Here’s a must-read Richard Freeman interview

There’s an interview with Richard Freeman that’s up at Wild Yogi, and it is a must read.

Via Wild Yogi

Click on the link to get it all. Here’s just a taste:

And what made you change your way? Why did you change the school of yoga?
Richard: Meeting Pattabhi Jois made me change the school. He gave me more things to do internally, but I don’t think that I have left Iyengar, because my way of doing Ashtanga yoga is very internal.
This is what I do: I take two systems and put them together and so, you know, when, people think I do Ashtanga yoga, what they are thinking is not really same thing that I am doing.
[snip]
Many Western teachers start giving meditation of Vipasana, a Buddhist meditation, while traditional Indian yoga has it’s of meditation techniques. What can be the reason, when we cannot align asana, pranayama, and meditation into one lineage?
Richard: I think maybe it’s fine. Because if you are going to practice meditation in Hindu lineage you are probably going to be chanting a specific mantra that goes around a Deity, in other words you have to believe in Deity, and you would have to go very deeply into that specific technique to get to deeper stages of meditation. In Buddhist tradition they are much more skilled in teaching meditation just for what it is, so it’s much more in line with the way that Yoga Sutra teach this meditation. So, I think, the introduction of Buddhist meditation techniques into the basically Hindu yoga is cool. It’s actually good, because I think it’s like a revival or reawakening of Hindu or Indian philosophy through the Buddhist practices. I have a friend, who says that Buddhism is really Hinduism that has been simplified down so that it could be exported, so that anyone could do it because you become free, free of your religious believes. And from my experience Buddhists have practices that are really simple, very row, and it really helps. I am very grateful to my Buddhist teacher. So, if people really want to get into a deep and grounded meditation, probably the best thing for them is the Buddhist teacher, or someone that had been influenced by Indian or Hindu teachers and that have been through revivalism understanding of a Buddhist tradition.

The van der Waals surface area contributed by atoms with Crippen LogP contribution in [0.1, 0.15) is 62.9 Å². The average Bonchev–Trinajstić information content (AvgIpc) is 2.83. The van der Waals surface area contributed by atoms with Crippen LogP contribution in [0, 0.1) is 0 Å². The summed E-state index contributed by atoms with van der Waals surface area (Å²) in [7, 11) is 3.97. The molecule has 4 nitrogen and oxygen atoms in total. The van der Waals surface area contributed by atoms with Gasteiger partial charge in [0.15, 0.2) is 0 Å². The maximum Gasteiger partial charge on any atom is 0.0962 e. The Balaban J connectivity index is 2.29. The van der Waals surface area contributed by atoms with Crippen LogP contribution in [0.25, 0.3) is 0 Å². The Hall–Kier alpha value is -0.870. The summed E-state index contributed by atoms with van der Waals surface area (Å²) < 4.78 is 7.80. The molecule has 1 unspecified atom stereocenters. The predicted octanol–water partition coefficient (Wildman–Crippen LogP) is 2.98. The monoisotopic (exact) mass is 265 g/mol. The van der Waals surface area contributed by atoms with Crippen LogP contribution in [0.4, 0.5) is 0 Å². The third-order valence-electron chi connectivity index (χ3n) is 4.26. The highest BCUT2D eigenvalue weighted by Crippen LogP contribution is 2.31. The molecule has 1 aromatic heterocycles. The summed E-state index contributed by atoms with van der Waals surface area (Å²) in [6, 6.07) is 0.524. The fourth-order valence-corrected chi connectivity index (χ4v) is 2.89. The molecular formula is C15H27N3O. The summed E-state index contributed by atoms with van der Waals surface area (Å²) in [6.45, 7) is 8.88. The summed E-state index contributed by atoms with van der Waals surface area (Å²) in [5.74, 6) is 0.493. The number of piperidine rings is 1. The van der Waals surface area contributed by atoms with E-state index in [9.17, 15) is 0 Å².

[snip]
What are your own personal goals in yoga currently?
Richard: My goals, besides becoming a more simple teacher and more effective one, are… I am trying to refine my own pranayama practice, and my asana practice that I am working on. Because I am getting older I have to be more precise in how I do asana, and then my meditation practice is very important. And I am enthusiastic to keep meditating, that’s something that is valuable for me. And then, I’ll probably die, sooner or later. I am coming up)
Those are just a few highlights. There’s a lot more there, including examples of his dry humor that I find tremendously endearing.
Posted by Steve

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Two Ashtangis write about their practice and their teachers.

4 thoughts on “Here’s a must-read Richard Freeman interview”

  1. “Buddhism is really Hinduism that has been simplified down so that it could be exported, so that anyone could do it because you become free, free of your religious beliefs.”

    Wow! This is just great, really. And, interestingly timely, vis a vis the recent resurgence of the “Is Yoga a Religion/Hinduism?” subject.

    1. I wonder if that “friend” was the philosopher Alan Watts who made this very point in this great old lecture: “Following the Middle Way”. “Hinduism stripped for export” is how he put it.

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